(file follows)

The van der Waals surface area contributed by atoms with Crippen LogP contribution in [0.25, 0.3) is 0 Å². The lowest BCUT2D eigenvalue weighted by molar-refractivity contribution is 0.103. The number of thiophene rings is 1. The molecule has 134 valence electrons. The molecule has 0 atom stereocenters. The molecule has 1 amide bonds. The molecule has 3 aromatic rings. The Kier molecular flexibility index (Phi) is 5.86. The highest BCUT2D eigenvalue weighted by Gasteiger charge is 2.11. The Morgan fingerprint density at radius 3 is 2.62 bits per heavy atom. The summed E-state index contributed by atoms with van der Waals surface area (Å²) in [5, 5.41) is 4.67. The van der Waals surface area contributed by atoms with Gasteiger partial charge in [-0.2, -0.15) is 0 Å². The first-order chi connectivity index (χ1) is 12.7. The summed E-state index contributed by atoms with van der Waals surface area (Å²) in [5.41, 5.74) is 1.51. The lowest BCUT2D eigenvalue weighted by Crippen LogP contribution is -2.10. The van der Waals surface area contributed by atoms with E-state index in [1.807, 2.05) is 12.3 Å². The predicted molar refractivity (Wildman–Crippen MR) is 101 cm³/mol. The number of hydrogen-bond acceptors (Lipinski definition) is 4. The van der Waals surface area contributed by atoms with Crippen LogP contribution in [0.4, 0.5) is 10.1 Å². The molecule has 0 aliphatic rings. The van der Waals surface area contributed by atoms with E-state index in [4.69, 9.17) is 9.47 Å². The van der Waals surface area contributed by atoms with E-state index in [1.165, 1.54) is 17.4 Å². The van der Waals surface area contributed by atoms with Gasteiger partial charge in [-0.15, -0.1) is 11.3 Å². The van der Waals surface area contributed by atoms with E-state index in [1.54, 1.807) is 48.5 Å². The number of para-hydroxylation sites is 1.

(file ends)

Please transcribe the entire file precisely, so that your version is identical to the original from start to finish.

The van der Waals surface area contributed by atoms with Crippen LogP contribution in [0.25, 0.3) is 0 Å². The lowest BCUT2D eigenvalue weighted by molar-refractivity contribution is 0.103. The number of thiophene rings is 1. The molecule has 134 valence electrons. The molecule has 0 atom stereocenters. The molecule has 1 amide bonds. The molecule has 3 aromatic rings. The Kier molecular flexibility index (Phi) is 5.86. The highest BCUT2D eigenvalue weighted by Gasteiger charge is 2.11. The Morgan fingerprint density at radius 3 is 2.62 bits per heavy atom. The summed E-state index contributed by atoms with van der Waals surface area (Å²) in [5, 5.41) is 4.67. The van der Waals surface area contributed by atoms with Gasteiger partial charge in [-0.2, -0.15) is 0 Å². The first-order chi connectivity index (χ1) is 12.7. The summed E-state index contributed by atoms with van der Waals surface area (Å²) in [5.41, 5.74) is 1.51. The lowest BCUT2D eigenvalue weighted by Crippen LogP contribution is -2.10. The van der Waals surface area contributed by atoms with E-state index in [1.807, 2.05) is 12.3 Å². The predicted molar refractivity (Wildman–Crippen MR) is 101 cm³/mol. The number of hydrogen-bond acceptors (Lipinski definition) is 4. The van der Waals surface area contributed by atoms with Crippen LogP contribution in [0.4, 0.5) is 10.1 Å². The molecule has 0 aliphatic rings. The van der Waals surface area contributed by atoms with E-state index in [4.69, 9.17) is 9.47 Å². The van der Waals surface area contributed by atoms with E-state index in [1.165, 1.54) is 17.4 Å². The van der Waals surface area contributed by atoms with Gasteiger partial charge in [-0.15, -0.1) is 11.3 Å². The van der Waals surface area contributed by atoms with E-state index in [1.54, 1.807) is 48.5 Å². The number of para-hydroxylation sites is 1.